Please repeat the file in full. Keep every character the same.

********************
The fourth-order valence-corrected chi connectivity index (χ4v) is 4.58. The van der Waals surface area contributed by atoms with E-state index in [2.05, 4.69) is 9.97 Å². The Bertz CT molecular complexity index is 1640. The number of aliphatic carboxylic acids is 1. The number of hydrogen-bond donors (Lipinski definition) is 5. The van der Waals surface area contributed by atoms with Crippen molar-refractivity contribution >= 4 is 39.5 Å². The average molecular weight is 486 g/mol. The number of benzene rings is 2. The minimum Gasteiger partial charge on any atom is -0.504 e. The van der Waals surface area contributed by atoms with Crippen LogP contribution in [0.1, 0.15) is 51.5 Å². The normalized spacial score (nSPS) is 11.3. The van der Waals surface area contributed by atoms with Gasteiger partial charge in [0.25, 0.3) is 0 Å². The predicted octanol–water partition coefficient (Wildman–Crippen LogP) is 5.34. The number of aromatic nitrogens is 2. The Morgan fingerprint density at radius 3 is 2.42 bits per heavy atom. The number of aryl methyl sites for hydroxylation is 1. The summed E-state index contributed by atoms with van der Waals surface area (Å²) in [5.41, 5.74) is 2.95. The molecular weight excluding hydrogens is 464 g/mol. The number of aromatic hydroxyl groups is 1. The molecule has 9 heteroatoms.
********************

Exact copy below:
The fourth-order valence-corrected chi connectivity index (χ4v) is 4.58. The van der Waals surface area contributed by atoms with E-state index in [2.05, 4.69) is 9.97 Å². The Bertz CT molecular complexity index is 1640. The number of aliphatic carboxylic acids is 1. The number of hydrogen-bond donors (Lipinski definition) is 5. The van der Waals surface area contributed by atoms with Crippen molar-refractivity contribution >= 4 is 39.5 Å². The average molecular weight is 486 g/mol. The number of benzene rings is 2. The minimum Gasteiger partial charge on any atom is -0.504 e. The van der Waals surface area contributed by atoms with Crippen LogP contribution in [0.1, 0.15) is 51.5 Å². The normalized spacial score (nSPS) is 11.3. The van der Waals surface area contributed by atoms with Gasteiger partial charge in [0.25, 0.3) is 0 Å². The predicted octanol–water partition coefficient (Wildman–Crippen LogP) is 5.34. The number of aromatic nitrogens is 2. The Morgan fingerprint density at radius 3 is 2.42 bits per heavy atom. The number of aryl methyl sites for hydroxylation is 1. The summed E-state index contributed by atoms with van der Waals surface area (Å²) in [5.41, 5.74) is 2.95. The molecular weight excluding hydrogens is 464 g/mol. The number of aromatic hydroxyl groups is 1. The molecule has 9 heteroatoms.